Month: January 2014

Oscar Season Diary #9: ’12 Years a Slave,’ the PGA Awards, and the Dangers of Expectation

PGA-tie-618x400So much of the film industry is driven by expectation.

Studios expect box-office returns. Audiences expect to be entertained. Critics expect to be impressed.

Most Oscar bloggers and awards season pundits place themselves outside of these categories. Most of us have no interest in the business side of the industry, nor do we elect to be as willingly passive as those who think going to the multiplex on a Saturday night is an excuse to switch your brain into idle mode.

We chug along on the perimeter of the industry, poking and prodding at the seams of awards season, championing our favorite films of the year and (sometimes) throwing the others under the bus, because we expect the Academy’s taste to coincide with quality, not whichever film happens to press the least amount of buttons to fall in line with a safe consensus.

The most dangerous thing about awards season, however, is the baggage that expectations can place on prognostication. It’s not a particularly important part of the actual awards, but predictions and expectations are often the push that gets the ball rolling.

Usually, by mid-January, all of the guilds and critics circles have announced their annual set of winners, and the consensus generally tends to funnel into a single lane. By this time last year, Argo was set firmly ahead of the pack, and a year before that The Artist was sitting pretty in a similar position.

If this weekend’s Screen Actors Guild and Producers Guild ceremonies proved anything, it’s that the immense quality of the films released in the calendar year have interfered with the industry’s ability to come to that dreaded (but necessary) consensus.

The SAG (the largest voting base of any industry guild, with about 120,000 eligible voters) often aligns with the film with the broadest appeal (in essence, the film that’s easiest for its members to come to a consensus on), which, for 2013, is unmistakably American Hustle (Lupita Nyong’o, however, was able to notch a win over Jennifer Lawrence, plunging the predictability of that race further into oblivion once again).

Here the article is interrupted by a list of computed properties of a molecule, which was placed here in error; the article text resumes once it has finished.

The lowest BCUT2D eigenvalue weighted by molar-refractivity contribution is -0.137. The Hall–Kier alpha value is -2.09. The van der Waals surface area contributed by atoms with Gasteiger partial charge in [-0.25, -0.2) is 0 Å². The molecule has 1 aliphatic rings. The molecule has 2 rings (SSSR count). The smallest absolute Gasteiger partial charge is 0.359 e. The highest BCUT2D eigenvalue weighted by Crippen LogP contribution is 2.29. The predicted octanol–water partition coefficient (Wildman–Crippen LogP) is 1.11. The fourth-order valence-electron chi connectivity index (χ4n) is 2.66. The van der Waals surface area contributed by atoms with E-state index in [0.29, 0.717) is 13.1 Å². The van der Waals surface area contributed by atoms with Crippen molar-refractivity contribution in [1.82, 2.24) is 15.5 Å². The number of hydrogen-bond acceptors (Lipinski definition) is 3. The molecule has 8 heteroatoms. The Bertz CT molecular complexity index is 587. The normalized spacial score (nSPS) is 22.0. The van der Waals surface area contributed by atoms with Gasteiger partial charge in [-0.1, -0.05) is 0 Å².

As all prepared to stick a fork in 12 Years a Slave and Gravity, the seemingly-impossible happened: the PGA announced its first-ever tie, awarding top honors to both films at its awards ceremony last night. Not only were Steve McQueen and Alfonso Cuaron’s respective films kept alive in a race they’d otherwise fallen behind in, they were actually catapulted ahead of American Hustle just as it was gaining the upper hand.

We’ve got the Directors Guild of America left, and their top honor will likely go to Alfonso Cuaron for his work on Gravity. That would, effectively, place Sandra Bullock’s one-woman show in prime position.

Alas, what have we learned? Expectations are limiting and evil, especially in such an unpredictable Oscar year. Just take a look at the likes of Inside Llewyn Davis and Saving Mr. Banks, two films largely expected to dominate this year’s race, but only mustered a paltry three Oscar nominations between the two of them–not a single one in a major category. Again, this goes against what our expectations would tell us. Both Emma Thompson and the Coen brothers have excellent Oscar track records–both are winners–and worked on films that were immense critical successes. 2013 taught us not to listen to history, generally a fail-safe way to predict the Oscar mentality.

The tide could very easily shift toward 12 Years a Slave, bringing the narrative of the season back full-circle onto itself. When you think about it, the path is always uncharted, it’s just the critics, guilds, audience wallets, and pundits that determine who lives and who dies in the race. After all, the hype machine is to blame for building up most of our expectations and then violently shooting them down. It happened with Silver Linings Playbook last year, nearly happened to 12 Years a Slave this year, and is (most likely) currently unraveling American Hustle‘s late-race dash for Best Picture.

rs_560x415-140118172006-1024.Lupita-Nyongo-SAG-011814_copyIt’s a constant circle of self-made praise. Each publication–from Variety to Entertainment Weekly to Awards Daily–wants to be there at the start of glory. They want to champion the buzzy film-that-could that comes out of Toronto, Venice, and Telluride. They want to advance the narrative, and gain traction for pin-pointing excellence.

There’s nothing wrong with that, but this essentially kills any genuine reaction from general critics (the “legitimate” ones are usually already at these festivals, and are doing their fair share of feeding the hype monster) and audiences, as they’re either over-hyped to the point where it’s impossible to be impressed, or they’re unable to think for themselves and merely pile on the praise to fit in with the tide that’s been crafted around them. It’s a self-starting, self-destructive bubble.

12 Years a Slave is, on paper, a film that seems a fitting Best Picture for the 2013 calendar year. The Academy appointed its first female black president and made numerous efforts to diversify its voting base by inviting more women and people of color than ever before.

It only makes sense, then, that a film like 12 Years a Slave would be championed as a harbinger of change, as the perfect vessel to carry us through this monumental year for change.

As evidenced yesterday on Twitter as the film was announced as one of two PGA winners, many champion the film because they say it’s a symbol of hope for minorities in the United States. I’ve always had a problem with this, seeing as the film is a triumph in its mere existence, and doesn’t need what is essentially a majority award to justify its presence.